Published online Mar Al-Shwaiyat Find articles by Naseem M.
BoxRiyadhSaudi Arabia, Email: Seppo Salminen, University of Turku, Finland. This article has been cited by other articles in PMC. Abstract Background Saudi Arabia Food consumption among international students passed through lifestyle changes toward unhealthy dietary patterns such as high fast food consumption.
Adolescents and young adults, particularly girls, are the main groups exposed to and affected by these adverse eating behaviors. Objective The aim of this study was to examine the trends of fast food consumption among adolescent and young adult Saudi girls living in Riyadh, and to compare between them.
Design In a cross-sectional survey, adolescent Saudi girls 13—18 years and 69 young adult Saudi girls 19—29 years were randomly recruited to participate in this study. Weight, height, waist circumference, and hip circumference were measured using standardized methods.
Twenty-four-hour diet recall and a face-to-face interview food questionnaire were performed. Results Most of the participants had adequate intake of protein, riboflavin, iron, and sodium, but exhibited low intake for several other nutrients.
Among study participants, Burgers and carbonated soft drinks were the main kinds of fast food meals and beverages usually eaten by girls. Adolescent girls who usually ate large portion sizes of fast food had significantly higher mean waist circumference and hip circumference.
Participants eat fast food primarily for enjoying the delicious taste, followed by convenience. Finally, international restaurants were preferable by participants to buy fast food compared with local restaurants Conclusion Our findings provide evidence on the high prevalence of fast food consumption among Saudi girls, suggesting an urgent need for community-based nutrition interventions that consider the trends of fast food consumption and targeted eating behaviors of adolescent and young adult girls.
These modifications include more unhealthy food choices, eating outside the home mainly at fast food restaurantssedentary behaviors, and physical inactivity, especially among girls, all of which put adolescents at nutritional risk 12.
A study reported that adolescent girls associated consumption of fast food with pleasure, friends, and independence, while they associated consumption of healthy food with parents and being at home 3.
Current data emphasized that environmental influences, especially family, had important effects on eating habits, weight gain, and physical activity during the transition from adolescence to adulthood 45.
When adolescents form certain dietary behaviors, they will maintain these behaviors even after becoming adults and establishing new households that are independent of their parents and family 5. Therefore, if healthful dietary behaviors are not well formed in adolescents and undesirable lifestyle patterns persisted during the transition to adulthood, these behaviors may carry out for a lifetime, which would increase the risk for chronic non-communicable diseases such as obesity 6 — 8.
Fast food typically refers to food that is quickly prepared, purchased in self-service from restaurants with precooked ingredients, and served in a packaged form to the customer to take-away such as burgers, French fries, and pizza 9.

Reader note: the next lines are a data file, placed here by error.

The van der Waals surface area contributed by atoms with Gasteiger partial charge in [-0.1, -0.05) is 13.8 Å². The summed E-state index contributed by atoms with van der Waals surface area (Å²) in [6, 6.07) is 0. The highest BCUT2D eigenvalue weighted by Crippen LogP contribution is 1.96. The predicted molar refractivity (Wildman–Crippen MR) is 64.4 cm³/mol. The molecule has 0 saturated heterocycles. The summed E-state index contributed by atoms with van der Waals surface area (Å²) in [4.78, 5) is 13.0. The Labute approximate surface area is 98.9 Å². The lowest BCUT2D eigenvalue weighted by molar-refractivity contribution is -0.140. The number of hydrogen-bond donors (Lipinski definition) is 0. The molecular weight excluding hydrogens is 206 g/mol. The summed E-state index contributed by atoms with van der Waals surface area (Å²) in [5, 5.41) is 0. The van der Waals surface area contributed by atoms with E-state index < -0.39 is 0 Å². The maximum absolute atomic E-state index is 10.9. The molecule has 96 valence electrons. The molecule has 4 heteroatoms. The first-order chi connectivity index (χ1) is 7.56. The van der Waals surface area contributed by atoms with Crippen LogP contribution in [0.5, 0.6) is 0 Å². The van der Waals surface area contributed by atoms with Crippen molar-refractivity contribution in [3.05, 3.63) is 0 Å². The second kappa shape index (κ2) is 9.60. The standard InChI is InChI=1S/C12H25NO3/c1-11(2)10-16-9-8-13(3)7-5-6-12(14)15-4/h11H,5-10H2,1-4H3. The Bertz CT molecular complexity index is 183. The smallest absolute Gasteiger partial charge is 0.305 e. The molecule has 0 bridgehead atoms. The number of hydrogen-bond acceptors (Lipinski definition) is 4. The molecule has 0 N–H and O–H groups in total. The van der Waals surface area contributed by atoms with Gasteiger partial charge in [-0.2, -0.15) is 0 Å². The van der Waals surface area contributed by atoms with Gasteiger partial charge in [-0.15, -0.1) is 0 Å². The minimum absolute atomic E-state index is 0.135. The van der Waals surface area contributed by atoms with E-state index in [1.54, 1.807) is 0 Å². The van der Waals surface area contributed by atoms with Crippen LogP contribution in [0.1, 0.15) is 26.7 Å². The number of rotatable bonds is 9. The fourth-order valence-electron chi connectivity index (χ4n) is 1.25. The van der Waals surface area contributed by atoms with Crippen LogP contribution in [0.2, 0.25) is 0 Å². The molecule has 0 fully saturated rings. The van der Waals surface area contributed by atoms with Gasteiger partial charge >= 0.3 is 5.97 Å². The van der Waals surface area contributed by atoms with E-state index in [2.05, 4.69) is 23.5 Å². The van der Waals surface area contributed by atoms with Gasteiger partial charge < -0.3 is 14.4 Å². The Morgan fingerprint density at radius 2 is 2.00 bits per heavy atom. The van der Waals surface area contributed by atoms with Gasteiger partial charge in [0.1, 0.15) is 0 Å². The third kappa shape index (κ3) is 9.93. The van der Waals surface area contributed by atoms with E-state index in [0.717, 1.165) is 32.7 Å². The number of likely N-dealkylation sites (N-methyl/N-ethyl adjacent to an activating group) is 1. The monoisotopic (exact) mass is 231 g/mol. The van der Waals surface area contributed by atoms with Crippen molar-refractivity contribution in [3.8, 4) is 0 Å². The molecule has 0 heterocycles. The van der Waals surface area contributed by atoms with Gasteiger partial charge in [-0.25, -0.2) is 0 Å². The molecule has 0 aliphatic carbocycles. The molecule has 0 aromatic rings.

Fast food first popularized in the s in the United States, which has today the largest fast food industry in the world.
In addition, meals and snacks based on food prepared outside home contained more calories, and were higher in total fat and saturated fat and lower in dietary fiber, calcium, and iron, than home-made foods Moreover, a strong positive association has been reported between fast food consumption and both weight gain and insulin resistance, suggesting that fast food increases the risks of obesity and type 2 diabetes Adolescents and young adults form the main consumers for fast food meals compared with older people 2 As taste, time considerations, convenience, and cost are major factors that contribute to an adolescent's or young adult's food choices, fast food restaurants serve as popular sites for their meals eaten outside the home 13 Fast food contains more fat, saturated fat, added sugars, added salt, and energy and less dietary fiber; therefore, eating fast food seems to have an adverse effect on diet quality 15 — Moreover, consuming fast food was associated with lower intakes of fruits, vegetables, and milk.
In the same way, Morse and Driskell 19 examined the trends of fast food consumption among college students.Fast food consumption habits of university students Fast food consumption habits of university students.
to assess the knowledge and practice of fast food consumption among Pre-University. This study was conducted to assess the junk food consumption and patterns of consumed junk food among secondary level students.
Material and Methods: This was a descriptive cross-sectional research. is easier for international students to purchase food from fast food restaurants since it is already made.
Imperial Journal of Interdisciplinary Research (IJIR) Vol-3, Issue-3, been an increase in fast food consumption among the locals in recent years (Cheung ).
Aim. This study was done to assess the awareness of health hazards, consumption pattern of fast foods and to find out its association . International Food and Agribusiness Management Review Volume 10, Issue 3, Fruit and Vegetable Consumption among College Students in Arkansas and Florida: Food Culture vs.
Health Knowledge relationship between health knowledge, food culture, and . The food choices and meal consumption patterns of undergraduate students from two Nigerian universities, Obafemi Awolowo University, Ile-Ife (OAU) and Adekunle Ajasin University, Akungba Akoko (AAU) (n = ; male and female; overall mean .